More to be said: My own version of a panel discussion on health care

Do you remember panel discussions? Panel discussions usually involve a bringing together of a cross-section of views about an issue. With all of the hollering and worrying about the health care issue, and the government shut down, I have been listening. What I want to see, really want to see, is solutions that address and resolve EVERYONE’S concerns. I want to see it done with respect, and I want to see it done in a timely fashion.

I have family members with pre-existing conditions. I have had family members with astronomical bills. I have friends and family members who have a great deal of concern about the government meddling into private areas. In the past they were laughed at for being worried. As the health care act is enacted, people will see the impact of it. But for now, I am going to let you know what some of my wise and eloquent friends have had to say. Let it be said that every single one of these people is devoted to caring about people, and wants the best for them.

Pattie”I think everyone agrees that something needed to be done about healthcare — But many feel that “the health act” is not the answer. Affordable is relative. Who is going to pay the bills? What else is hidden in that act? I doubt anyone wants this bill repealed so as to take healthcare away from someone in need — There was an incredible opportunity for our government to step up to the plate and address healthcare — to do something for everyone…. and they dropped the ball — very frustrating.”

Mary “my employer could not afford the new premiums. He is the owner of a very small business”. The affordable hca premiums in my state are not affordable. We cannot afford them at all. We make too much for Medicaid, and subsidies. The out of pocket deductibles are 2k each and the premiums $ . Plus there is no faith exclusion for organizations who are opposed to paying for abortions as a matter of their faith, but their companies are required to offer it.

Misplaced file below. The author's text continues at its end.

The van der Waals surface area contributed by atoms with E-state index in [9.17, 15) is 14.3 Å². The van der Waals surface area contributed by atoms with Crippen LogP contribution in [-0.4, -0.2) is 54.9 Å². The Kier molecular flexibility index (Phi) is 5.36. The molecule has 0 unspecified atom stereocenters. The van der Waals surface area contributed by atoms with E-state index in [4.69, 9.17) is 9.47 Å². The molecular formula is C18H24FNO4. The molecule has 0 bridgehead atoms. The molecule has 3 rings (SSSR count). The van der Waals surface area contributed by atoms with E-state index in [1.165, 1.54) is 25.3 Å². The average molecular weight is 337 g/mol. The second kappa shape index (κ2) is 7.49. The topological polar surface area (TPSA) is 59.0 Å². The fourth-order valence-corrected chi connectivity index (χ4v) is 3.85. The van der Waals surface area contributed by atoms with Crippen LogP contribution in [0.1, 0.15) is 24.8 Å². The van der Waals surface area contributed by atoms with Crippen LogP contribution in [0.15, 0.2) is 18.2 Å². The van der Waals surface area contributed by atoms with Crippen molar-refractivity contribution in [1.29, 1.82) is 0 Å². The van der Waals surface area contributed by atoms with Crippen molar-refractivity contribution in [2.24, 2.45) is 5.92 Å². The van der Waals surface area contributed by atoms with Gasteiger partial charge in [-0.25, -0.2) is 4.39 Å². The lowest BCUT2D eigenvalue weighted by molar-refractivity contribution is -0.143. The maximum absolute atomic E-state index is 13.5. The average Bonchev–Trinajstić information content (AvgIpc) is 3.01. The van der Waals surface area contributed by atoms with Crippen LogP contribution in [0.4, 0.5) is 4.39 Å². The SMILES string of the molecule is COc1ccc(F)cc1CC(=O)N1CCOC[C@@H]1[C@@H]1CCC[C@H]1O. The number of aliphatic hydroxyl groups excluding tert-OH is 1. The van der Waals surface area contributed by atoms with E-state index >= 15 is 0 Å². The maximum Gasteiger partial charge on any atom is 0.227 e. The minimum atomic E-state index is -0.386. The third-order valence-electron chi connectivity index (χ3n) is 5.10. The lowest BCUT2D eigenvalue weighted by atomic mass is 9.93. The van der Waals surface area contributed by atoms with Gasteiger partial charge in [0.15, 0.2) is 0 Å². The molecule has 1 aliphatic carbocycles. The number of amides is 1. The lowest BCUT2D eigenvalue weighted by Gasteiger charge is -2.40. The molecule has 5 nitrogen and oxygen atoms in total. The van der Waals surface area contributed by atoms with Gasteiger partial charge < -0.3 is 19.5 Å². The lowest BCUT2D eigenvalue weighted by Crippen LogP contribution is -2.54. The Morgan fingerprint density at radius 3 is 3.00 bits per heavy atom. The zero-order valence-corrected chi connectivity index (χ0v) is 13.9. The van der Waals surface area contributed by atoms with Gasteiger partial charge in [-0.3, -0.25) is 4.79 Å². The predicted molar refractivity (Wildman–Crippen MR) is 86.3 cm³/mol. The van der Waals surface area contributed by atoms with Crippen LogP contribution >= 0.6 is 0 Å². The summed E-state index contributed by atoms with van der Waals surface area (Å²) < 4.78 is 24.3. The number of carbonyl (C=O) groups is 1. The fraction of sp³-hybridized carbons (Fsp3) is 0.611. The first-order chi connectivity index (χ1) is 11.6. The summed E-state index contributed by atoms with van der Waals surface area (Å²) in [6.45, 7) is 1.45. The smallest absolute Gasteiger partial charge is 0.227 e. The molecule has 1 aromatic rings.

R “I cannot speak to the medicare part D drug coverage program, but in my experience working for and with managed care insurance plans the practice of denying medications, treatments, or procedures as “experimental” has been the norm for many many, years. Typically for a medical procedure it could be sent to review by an MD in the insurance co. for a final determination. For medications the process for second review should be available as well. Especially if the first line drugs have been tried , proven ineffective, and documented as such. There may be avenues through which to appeal the decision in some cases, maybe your mom would be able to do that at least through BCBS? I understand your strong feelings, but I wonder if there is more to this than something that is a result of the ACA directly, especially since many parts of it have yet to be implemented. I believe the “experimental” factor will unfortunately be found throughout all number and types of health plans. I am glad that she can, for the time, receive her medication through the assistance program. I am sorry for the stress, frustration, and difficulty this places on your family. It is hard feeling like you have to fight for what your loved one so desperately needs.


 The medication in question was covered under her BCBS plan until changes due to implementation of Obamacare. They told my mother that the change was directly attributable. It was covered until it wasn’t. I appreciate your point of view but I cannot support this legislation as any real answer. It solves the issue of one body of citizens at the expense of another. Socializing medicine won’t fix the issue as it creates more issues. We can certainly agree to disagree. It’s a tough subject and I can understand how your heart can weep for those who don’t have the coverages they need but I have watched a loved one be directly impacted in a negative way due to this legislation (let’s not get into the increases to health care costs that I am seeing as a single mother with no support). It’s good when you’re on the receiving end of the benefits of this thing but when you’re the one paying the price for others, it doesn’t feel so very good.